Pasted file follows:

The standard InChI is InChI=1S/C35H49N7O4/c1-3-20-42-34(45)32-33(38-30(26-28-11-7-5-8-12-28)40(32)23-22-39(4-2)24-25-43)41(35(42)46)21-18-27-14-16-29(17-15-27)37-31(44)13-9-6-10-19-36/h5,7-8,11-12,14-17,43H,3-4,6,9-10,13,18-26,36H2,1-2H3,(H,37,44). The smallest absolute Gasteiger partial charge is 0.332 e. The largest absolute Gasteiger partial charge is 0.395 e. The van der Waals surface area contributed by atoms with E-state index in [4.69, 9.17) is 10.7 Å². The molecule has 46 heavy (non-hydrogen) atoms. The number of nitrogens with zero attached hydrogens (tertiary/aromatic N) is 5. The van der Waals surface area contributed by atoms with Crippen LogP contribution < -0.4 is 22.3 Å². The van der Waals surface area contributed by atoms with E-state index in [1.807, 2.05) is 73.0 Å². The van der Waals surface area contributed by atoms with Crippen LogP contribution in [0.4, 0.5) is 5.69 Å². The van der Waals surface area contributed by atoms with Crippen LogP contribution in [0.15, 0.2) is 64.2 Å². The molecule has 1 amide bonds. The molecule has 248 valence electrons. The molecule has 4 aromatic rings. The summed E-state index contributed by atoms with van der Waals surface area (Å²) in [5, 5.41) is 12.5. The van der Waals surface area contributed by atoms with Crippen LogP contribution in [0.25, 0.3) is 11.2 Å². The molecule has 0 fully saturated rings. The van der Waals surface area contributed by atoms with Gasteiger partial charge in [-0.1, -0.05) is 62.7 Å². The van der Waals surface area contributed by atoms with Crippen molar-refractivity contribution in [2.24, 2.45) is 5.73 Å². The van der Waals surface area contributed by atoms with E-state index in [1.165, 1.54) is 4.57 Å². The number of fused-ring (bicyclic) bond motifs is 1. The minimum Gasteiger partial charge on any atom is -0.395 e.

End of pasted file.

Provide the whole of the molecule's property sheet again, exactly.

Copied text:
The standard InChI is InChI=1S/C35H49N7O4/c1-3-20-42-34(45)32-33(38-30(26-28-11-7-5-8-12-28)40(32)23-22-39(4-2)24-25-43)41(35(42)46)21-18-27-14-16-29(17-15-27)37-31(44)13-9-6-10-19-36/h5,7-8,11-12,14-17,43H,3-4,6,9-10,13,18-26,36H2,1-2H3,(H,37,44). The smallest absolute Gasteiger partial charge is 0.332 e. The largest absolute Gasteiger partial charge is 0.395 e. The van der Waals surface area contributed by atoms with E-state index in [4.69, 9.17) is 10.7 Å². The molecule has 46 heavy (non-hydrogen) atoms. The number of nitrogens with zero attached hydrogens (tertiary/aromatic N) is 5. The van der Waals surface area contributed by atoms with Crippen LogP contribution < -0.4 is 22.3 Å². The van der Waals surface area contributed by atoms with E-state index in [1.807, 2.05) is 73.0 Å². The van der Waals surface area contributed by atoms with Crippen LogP contribution in [0.4, 0.5) is 5.69 Å². The van der Waals surface area contributed by atoms with Crippen LogP contribution in [0.15, 0.2) is 64.2 Å². The molecule has 1 amide bonds. The molecule has 248 valence electrons. The molecule has 4 aromatic rings. The summed E-state index contributed by atoms with van der Waals surface area (Å²) in [5, 5.41) is 12.5. The van der Waals surface area contributed by atoms with Crippen LogP contribution in [0.25, 0.3) is 11.2 Å². The molecule has 0 fully saturated rings. The van der Waals surface area contributed by atoms with Gasteiger partial charge in [-0.1, -0.05) is 62.7 Å². The van der Waals surface area contributed by atoms with Crippen molar-refractivity contribution in [2.24, 2.45) is 5.73 Å². The van der Waals surface area contributed by atoms with E-state index in [1.165, 1.54) is 4.57 Å². The number of fused-ring (bicyclic) bond motifs is 1. The minimum Gasteiger partial charge on any atom is -0.395 e.